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Ending global poverty begins with women’s rights

Meyer Brownstone

Meyer Brownstone

by Oxfam | May 17, 2010

Few know Oxfam and its work better than Meyer Brownstone. An influential part of Oxfam Canada for the last four decades, Meyer joined the fledging organization in 1967 and became the chair of the Ontario region. He soon became the chair of Oxfam Canada, and during his 17 years at the helm, helped to form the constitution of Oxfam International. Over that period he stressed the need for Oxfam to go beyond its original charity status to recognize both development and the problem of “political poverty” asmajor steps towards equality.

Since then, Meyer has used his educational and professional background to contribute to development policy and advance Oxfam’s work in Canada and abroad. Today, he is the chair emeritus of Oxfam Canada and sits on the Ontario Regional Steering Committee.

Meyer is always moved to put his ideas into action. Another important way he contributes to Oxfam is as a donor and advisor to the Oxfam Canada Johanna Oosterveld Fund for Southern Africa, where he helps raise money in memory of a fellow board member, Johanna Oosterveld who died in 1994. The Fund currently supports innovative programs in Zimbabwe making connections between HIV/AIDS transmission, gender-based violence and the struggle for women’s rights and equality.

In all his work, Meyer with a doctorate from Harvard University, with a joint degree in public administration, economics and political science, as a professor with the University of Toronto and York University, and as acabinet advisor and deputy-ministerin Saskatchewan with the Co-operative Commonwealth Federation ( the CCF which eventually became the New Democratic Party) has applied his knowledge and expertise in the pursuit of ending globalpoverty, hungerand inequality.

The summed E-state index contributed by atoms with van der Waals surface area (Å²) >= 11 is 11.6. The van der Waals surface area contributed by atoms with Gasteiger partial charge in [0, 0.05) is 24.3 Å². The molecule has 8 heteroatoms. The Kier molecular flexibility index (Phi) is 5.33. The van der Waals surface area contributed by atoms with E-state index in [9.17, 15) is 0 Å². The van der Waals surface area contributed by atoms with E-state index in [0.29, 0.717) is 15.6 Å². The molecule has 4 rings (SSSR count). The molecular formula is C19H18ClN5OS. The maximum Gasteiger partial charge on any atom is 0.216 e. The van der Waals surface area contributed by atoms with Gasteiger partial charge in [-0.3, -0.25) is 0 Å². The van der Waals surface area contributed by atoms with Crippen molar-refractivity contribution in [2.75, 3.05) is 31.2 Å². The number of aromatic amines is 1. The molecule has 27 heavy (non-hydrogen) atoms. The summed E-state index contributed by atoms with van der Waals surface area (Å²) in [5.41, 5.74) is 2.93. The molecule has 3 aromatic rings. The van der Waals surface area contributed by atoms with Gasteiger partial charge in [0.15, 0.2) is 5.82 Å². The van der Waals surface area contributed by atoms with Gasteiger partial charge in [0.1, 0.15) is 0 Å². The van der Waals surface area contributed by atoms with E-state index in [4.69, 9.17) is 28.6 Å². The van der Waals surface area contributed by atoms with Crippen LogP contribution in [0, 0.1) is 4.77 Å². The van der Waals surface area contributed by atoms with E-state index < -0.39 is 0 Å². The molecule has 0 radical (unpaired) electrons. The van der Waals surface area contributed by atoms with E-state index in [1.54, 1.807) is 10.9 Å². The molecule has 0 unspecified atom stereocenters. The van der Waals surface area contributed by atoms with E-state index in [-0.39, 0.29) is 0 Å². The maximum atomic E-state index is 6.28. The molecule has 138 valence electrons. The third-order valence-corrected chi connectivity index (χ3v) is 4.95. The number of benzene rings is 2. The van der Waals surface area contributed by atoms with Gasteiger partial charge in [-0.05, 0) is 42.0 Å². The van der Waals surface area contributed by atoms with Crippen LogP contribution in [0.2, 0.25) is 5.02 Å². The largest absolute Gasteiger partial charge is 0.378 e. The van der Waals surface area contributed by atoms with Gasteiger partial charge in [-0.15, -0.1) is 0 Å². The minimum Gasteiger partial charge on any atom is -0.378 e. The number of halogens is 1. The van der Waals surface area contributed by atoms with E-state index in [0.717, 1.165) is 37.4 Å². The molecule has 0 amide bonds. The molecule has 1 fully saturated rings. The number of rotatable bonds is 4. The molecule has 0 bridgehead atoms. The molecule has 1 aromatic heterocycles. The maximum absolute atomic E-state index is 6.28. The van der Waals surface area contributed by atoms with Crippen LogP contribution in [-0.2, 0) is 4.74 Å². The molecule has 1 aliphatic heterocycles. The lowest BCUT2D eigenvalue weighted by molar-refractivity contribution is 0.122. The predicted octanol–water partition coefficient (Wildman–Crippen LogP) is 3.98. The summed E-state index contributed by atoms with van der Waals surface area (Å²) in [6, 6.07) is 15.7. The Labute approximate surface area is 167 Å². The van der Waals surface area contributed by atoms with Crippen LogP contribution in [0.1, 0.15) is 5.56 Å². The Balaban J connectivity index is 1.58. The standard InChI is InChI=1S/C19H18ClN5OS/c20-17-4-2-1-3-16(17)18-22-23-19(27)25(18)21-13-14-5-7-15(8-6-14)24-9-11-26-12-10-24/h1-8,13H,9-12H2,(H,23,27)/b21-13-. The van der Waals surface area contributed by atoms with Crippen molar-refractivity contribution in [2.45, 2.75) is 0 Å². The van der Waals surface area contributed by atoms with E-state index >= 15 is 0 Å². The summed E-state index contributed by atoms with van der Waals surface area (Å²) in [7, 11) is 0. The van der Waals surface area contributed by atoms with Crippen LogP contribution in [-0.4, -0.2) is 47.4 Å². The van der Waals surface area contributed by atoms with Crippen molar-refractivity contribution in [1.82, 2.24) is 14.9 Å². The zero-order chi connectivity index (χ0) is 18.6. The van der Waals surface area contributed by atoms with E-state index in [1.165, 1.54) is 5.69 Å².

Through his work with Oxfam, Meyer focused on liberation processes mainly in Latin America and Africa, and headed several commissions on first elections in countries including Nicaragua and Mozambique and the first universal elections in South Africa.

In 1986, Meyer was awardedthe Pearson Peace Medal for his outstanding contributions to international understanding and cooperation.

At the same time, Meyer workedwidely as a member on government committees,(e.g. Tanzania’s Presidential Committe on Decentralization,as the director of research in government(e.g. research supervisor RoyalCommission on Biligualism and Biculturalism)and educational institutions (e.g. evaluation of Univesity of Guelph’s programme in Indonesia), andas a UN expert in Jamaica, where he spent the better part of a year doing a report on the decentralization of local government that ended up being `too radical for the government. (but published some years later by the Michael Manley government)

Over the years, though, Meyer’s focus has always remained with Oxfam. It was through his work here that he gained his most valuable experiences.

`I did a lot of visiting to refugee camps in Central America, Honduras and other places, and I was greatly enriched by being with those people and listening to them and I was beginning to understand a lot more about the world than I had before, he said.

`I’m very hopeful, because the things that I have witnessed, which Oxfam has always supported, is the empowerment of civil society and classless movements. There are now thousands of those around the world, small but very effective in creating social and economic situations that are really transforming their societies on the basis of equality, particularly gender equality, and humanitarian values. Not through state action or state action alone, but civil society. That’s always been a focal point for Oxfam.

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